Renting dogs is akin to renting kids: You just don’t do it, says an animal-welfare commission that is proposing a ban in San Francisco on all animal rentals.
The proposed ban is in response to the dog-rental company Flexpetz’s announcement of opening a location in The City.
The Animal Control and Welfare Commission said it has serious concerns about the concept of pet-renting and is drafting a resolution urging the Board of Supervisors to adopt a new city law banning the rentals.
“One of the commissioners likened this to renting a kid from an orphanage for a day, and you wouldn’t consider doing that,” commission Chair Sally Stephens said.
San Francisco’s ban would follow that of Massachusetts, which banned anyone from renting dogs or cats in legislation passed in July. The commission’s resolution would recommend banning all pet rentals, not just dogs or cats. The ban in Massachusetts was adopted after Flexpetz announced plans to open a location in Boston.
But in an animal-friendly city such as San Francisco, which has a large population of apartment and condo renters, finding a home for pets is not easy. Many property owners do not allow pets because of the wear and tear on a housing unit. According to 2000 census data, San Francisco has the lowest percentage of households with children among the 50 largest U.S. cities. Many households turn to pets as their focus.
San Francisco is also home to many upscale pet stores, such as Cheeko B Pet Boutique in the Nob Hill area, which specializes in unique treats, collars and beds. In the Bay Area, there also are a number of businesses that provide day care or extended care for animals.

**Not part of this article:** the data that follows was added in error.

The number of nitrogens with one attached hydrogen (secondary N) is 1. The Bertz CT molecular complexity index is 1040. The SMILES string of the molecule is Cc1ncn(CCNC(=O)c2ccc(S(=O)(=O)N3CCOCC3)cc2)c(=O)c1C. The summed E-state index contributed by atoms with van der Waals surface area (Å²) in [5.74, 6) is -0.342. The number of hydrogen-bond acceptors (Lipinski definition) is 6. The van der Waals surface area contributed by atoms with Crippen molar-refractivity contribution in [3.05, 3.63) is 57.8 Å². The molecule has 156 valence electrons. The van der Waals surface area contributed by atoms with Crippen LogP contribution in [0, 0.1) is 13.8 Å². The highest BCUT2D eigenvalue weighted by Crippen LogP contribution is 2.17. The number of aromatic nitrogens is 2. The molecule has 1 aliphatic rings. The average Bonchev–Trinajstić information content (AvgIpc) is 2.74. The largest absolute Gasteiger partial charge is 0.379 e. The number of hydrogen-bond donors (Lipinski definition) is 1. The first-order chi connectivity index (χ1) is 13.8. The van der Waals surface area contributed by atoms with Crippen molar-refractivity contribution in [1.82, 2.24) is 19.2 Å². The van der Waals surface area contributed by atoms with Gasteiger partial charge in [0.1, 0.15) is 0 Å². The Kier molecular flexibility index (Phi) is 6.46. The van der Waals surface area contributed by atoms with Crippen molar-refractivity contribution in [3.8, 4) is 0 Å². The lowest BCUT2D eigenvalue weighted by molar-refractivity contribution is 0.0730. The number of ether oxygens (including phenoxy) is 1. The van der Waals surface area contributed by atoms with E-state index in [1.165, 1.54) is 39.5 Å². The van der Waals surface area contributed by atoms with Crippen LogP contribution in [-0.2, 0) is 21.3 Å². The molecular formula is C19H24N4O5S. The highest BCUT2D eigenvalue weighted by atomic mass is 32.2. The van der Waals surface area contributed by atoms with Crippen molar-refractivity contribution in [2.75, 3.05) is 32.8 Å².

Flexpetz advertises itself as a service for those “unable to own a full-time” dog and also a chance to provide rescue dogs with a “loving environment.” Based in Montana, the company has locations in New York, London, San Diego and Los Angeles. It charges members $100 per month to lease a pet for $45 per day.
If ultimately approved, the rental ban would join a whole host of San Francisco’s prohibitions including bans on plastic bags, chain stores in certain neighborhoods and Segways on city sidewalks.
Commission Vice Chair Andrea Brooks said such pet-renting is harmful to dogs who find short-term arrangements confusing and stressful.
Mark Klaiman, senior counselor at San Francisco’s Pet Camp, said he understands the concerns, but there are other ways to address them instead of a ban.
“It’s telling people who are innovative that this place is not for you,” he said.
Nancy Peterson, issues specialist with the Humane Society of the United States, said the group supported the ban in Massachusetts and would support a ban in San Francisco. “We think pets deserve a lifetime home and by shifting dogs from one home to another could be very stressful for them,” she said.
The commission held a hearing Thursday about the ban and signaled its support. On Oct. 9, the commission plans to vote on whether to approve a resolution urging supervisors to adopt the ban.
Flexpetz officials did not respond to requests for comment.
Flexpetz by the numbers
$99.95 monthly membership fee
$45 each day for dog rental
$150 training fee with company employee
$25 shuttle service for delivering/collecting pet
$75 daily fee for late return of pet
Free package of dog bed, food and water bowls, custom leash
Current Flexpetz locations
New York City
Flexpetz locations to open this year
How it works
Sign up for membership
Undergo casual training to learn dog commands with company trainer
Reserve dog online
Pick up pet or have it delivered
“Why would anyone want to rent a pet?”
Mimi Ahn, 35, landscape architect, San Francisco resident
“But maybe, if they’re rescue animals, it’ll be like foster care — [the renter] will end up loving the pet and wanting to keep it. On the other hand, there could be a stress factor on the pet.”